I first met Molly when I was a sophomore at Beloit. I was anxious to get back to campus to see all of my friends and to meet more exciting, smart people. That first week back on campus, I was lucky enough to share a floor with Molly–a bright, vibrant and intelligent woman who quickly became a part of our elitist group. She made me a series of business cards–of which I still have some–that I had talked about one day in our communal lounge. One is stock black card with “Whitey” in white. The other is stock white card with “The Man” in black.
We drifted apart a bit the next year, but Molly wouldn’t let me disappear from her radar. She would call me, write me and just drop in to say “hi” whenever she missed me. She called me and Skyped me when she went to live in China–hell, she brought me back a beautiful red lacquered serving tray–and we had always talked about hanging out again.
Then Molly got sick. Back in school, she had a few weird illnesses, but she always came back stronger than before. I didn’t think anything of it. I don’t think she thought much of it either as she had a giant tumor removed from her abdomen. I remember talking to her about it–the damn thing had teeth and hair, and it freaked/amused her to no end–that we would hang out when she was better. I offered her and her husband my condo while she got better.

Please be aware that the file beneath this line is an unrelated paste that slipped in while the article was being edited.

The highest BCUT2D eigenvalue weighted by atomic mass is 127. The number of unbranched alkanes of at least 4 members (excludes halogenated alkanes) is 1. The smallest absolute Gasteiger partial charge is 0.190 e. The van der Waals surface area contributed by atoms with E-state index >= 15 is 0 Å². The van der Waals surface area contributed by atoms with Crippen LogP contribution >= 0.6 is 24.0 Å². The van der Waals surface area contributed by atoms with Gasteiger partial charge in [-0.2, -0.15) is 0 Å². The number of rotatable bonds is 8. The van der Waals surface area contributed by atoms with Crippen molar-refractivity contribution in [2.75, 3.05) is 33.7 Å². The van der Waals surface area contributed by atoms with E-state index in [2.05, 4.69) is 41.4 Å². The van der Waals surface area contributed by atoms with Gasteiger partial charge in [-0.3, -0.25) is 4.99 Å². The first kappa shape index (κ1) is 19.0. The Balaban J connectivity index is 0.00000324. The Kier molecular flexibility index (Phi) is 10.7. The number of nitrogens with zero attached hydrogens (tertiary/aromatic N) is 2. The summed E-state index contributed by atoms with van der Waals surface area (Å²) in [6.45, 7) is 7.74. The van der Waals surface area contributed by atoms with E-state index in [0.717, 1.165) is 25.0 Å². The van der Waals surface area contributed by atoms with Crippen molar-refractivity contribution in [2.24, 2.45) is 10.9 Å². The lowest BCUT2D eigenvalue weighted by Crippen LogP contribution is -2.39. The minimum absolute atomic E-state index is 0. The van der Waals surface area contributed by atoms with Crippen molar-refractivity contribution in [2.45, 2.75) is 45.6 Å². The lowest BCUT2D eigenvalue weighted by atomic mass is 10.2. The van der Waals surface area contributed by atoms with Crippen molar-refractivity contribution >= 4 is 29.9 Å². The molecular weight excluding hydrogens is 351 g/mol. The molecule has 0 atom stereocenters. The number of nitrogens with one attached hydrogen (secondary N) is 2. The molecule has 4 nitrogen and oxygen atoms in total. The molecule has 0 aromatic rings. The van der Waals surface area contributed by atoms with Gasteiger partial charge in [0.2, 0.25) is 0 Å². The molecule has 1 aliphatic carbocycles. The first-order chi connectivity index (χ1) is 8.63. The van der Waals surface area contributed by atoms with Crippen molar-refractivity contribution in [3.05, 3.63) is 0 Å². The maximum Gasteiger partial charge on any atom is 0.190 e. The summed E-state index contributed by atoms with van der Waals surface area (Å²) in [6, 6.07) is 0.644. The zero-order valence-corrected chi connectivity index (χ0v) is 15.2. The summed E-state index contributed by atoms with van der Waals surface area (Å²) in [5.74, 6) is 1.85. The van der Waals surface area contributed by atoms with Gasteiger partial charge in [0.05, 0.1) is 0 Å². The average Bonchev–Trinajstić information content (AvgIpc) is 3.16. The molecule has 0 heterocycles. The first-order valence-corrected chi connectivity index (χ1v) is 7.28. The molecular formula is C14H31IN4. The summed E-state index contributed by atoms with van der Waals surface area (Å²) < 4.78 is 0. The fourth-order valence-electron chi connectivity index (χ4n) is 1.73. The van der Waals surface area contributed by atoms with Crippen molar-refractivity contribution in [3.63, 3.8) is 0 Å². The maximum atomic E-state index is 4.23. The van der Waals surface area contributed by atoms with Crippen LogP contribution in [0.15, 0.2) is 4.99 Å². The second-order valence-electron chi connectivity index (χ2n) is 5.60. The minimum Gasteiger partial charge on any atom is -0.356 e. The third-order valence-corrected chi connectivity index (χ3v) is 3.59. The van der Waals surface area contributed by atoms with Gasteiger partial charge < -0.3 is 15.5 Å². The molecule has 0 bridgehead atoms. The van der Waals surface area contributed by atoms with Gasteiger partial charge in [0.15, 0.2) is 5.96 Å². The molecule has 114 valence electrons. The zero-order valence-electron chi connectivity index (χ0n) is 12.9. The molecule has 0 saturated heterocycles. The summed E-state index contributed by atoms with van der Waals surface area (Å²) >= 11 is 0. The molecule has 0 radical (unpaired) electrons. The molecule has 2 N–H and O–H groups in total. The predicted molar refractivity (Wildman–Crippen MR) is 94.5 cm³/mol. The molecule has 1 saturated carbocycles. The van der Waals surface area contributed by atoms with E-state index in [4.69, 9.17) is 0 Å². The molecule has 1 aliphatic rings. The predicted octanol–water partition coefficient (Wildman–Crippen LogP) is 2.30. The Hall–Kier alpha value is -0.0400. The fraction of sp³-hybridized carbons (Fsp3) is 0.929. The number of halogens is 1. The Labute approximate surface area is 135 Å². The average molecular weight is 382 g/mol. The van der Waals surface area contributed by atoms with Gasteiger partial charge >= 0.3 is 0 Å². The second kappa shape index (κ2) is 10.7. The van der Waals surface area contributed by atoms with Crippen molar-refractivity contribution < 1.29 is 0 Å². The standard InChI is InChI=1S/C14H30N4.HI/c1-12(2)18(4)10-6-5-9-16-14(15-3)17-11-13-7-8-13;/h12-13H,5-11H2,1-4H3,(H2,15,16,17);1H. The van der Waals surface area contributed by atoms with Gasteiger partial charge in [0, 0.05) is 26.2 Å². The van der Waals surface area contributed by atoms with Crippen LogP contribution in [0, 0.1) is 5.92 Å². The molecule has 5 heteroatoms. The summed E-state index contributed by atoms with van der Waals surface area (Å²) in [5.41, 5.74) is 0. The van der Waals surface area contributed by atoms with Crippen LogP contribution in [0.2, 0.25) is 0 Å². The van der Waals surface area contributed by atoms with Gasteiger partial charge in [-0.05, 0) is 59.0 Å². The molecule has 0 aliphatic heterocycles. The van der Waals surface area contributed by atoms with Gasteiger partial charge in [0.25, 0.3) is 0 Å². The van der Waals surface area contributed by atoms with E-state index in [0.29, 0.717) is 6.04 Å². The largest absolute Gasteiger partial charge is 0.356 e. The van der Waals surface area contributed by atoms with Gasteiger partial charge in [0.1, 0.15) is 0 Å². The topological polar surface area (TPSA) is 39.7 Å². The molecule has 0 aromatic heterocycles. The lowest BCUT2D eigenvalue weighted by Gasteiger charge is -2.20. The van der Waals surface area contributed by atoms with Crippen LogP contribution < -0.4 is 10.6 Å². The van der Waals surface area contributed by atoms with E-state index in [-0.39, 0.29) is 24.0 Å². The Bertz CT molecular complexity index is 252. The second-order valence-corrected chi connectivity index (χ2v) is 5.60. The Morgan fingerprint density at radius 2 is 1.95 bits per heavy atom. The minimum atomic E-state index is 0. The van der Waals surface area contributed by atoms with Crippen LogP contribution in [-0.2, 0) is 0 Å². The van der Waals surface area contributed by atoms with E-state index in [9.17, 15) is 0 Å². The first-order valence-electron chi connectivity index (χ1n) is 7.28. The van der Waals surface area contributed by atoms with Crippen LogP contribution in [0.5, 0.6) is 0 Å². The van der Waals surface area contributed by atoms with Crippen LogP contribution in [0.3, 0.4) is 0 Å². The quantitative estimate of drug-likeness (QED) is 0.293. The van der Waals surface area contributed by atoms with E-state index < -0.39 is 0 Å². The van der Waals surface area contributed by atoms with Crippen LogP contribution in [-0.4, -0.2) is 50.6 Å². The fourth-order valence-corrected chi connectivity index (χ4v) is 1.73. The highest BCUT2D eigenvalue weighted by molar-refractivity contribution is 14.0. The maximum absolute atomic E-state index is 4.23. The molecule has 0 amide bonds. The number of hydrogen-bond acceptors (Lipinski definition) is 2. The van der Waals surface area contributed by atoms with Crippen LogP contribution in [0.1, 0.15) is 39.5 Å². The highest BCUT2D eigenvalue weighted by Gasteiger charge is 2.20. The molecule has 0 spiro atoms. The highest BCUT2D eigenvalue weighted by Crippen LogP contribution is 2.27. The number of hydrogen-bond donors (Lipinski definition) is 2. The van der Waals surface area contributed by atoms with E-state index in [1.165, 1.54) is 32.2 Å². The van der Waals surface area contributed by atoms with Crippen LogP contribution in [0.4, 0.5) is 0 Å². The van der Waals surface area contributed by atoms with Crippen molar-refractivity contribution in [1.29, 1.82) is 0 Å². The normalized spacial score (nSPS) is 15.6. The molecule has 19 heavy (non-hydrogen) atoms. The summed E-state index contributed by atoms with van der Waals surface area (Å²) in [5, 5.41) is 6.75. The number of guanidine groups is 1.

This time, Molly never got better. When they removed this tumor, the doctors discovered a rare and very aggressive form of ovarian cancer. Last night, at 10:55 she passed away.
Last week, when I was talking to our mutual friend Zach, I mentioned that, “If anyone can beat this, Molly can.” I believed that then–even though I thought her chances were slim–and now I’m in shock. I arrogantly thought that because I’ve experienced loss before, I would be able to deal with this better. All I can think about is how much I will miss Molly–how we will never get a chance to reminisce or rebuild our friendship. I can’t help but think about her husband Matt, and the pain he is going through. My heart goes out to him, and the rest of Molly’s family, as they go through this.
I’m very sorry.
That’s all I can say.
I’m sorry about Molly. What a nice tribute to her. Even though you didn’t keep in touch the way you wished you had, you seemed to really connect with her just the same and she with you.
It hit me hard too; I kept thinking she was going to beat it, even after her mom said they’d moved to her to Hospice. I didn’t think it’d be easy, but if anyone could it’d be Molly.
I still have my “Whitey” and “The Man” cards too.
Bye Molly, we’ll miss you.
I remember having the same reaction when I first heard about her tumor. I thought “no biggie for the girl who just survived 2 years in China.” I’m still in shock.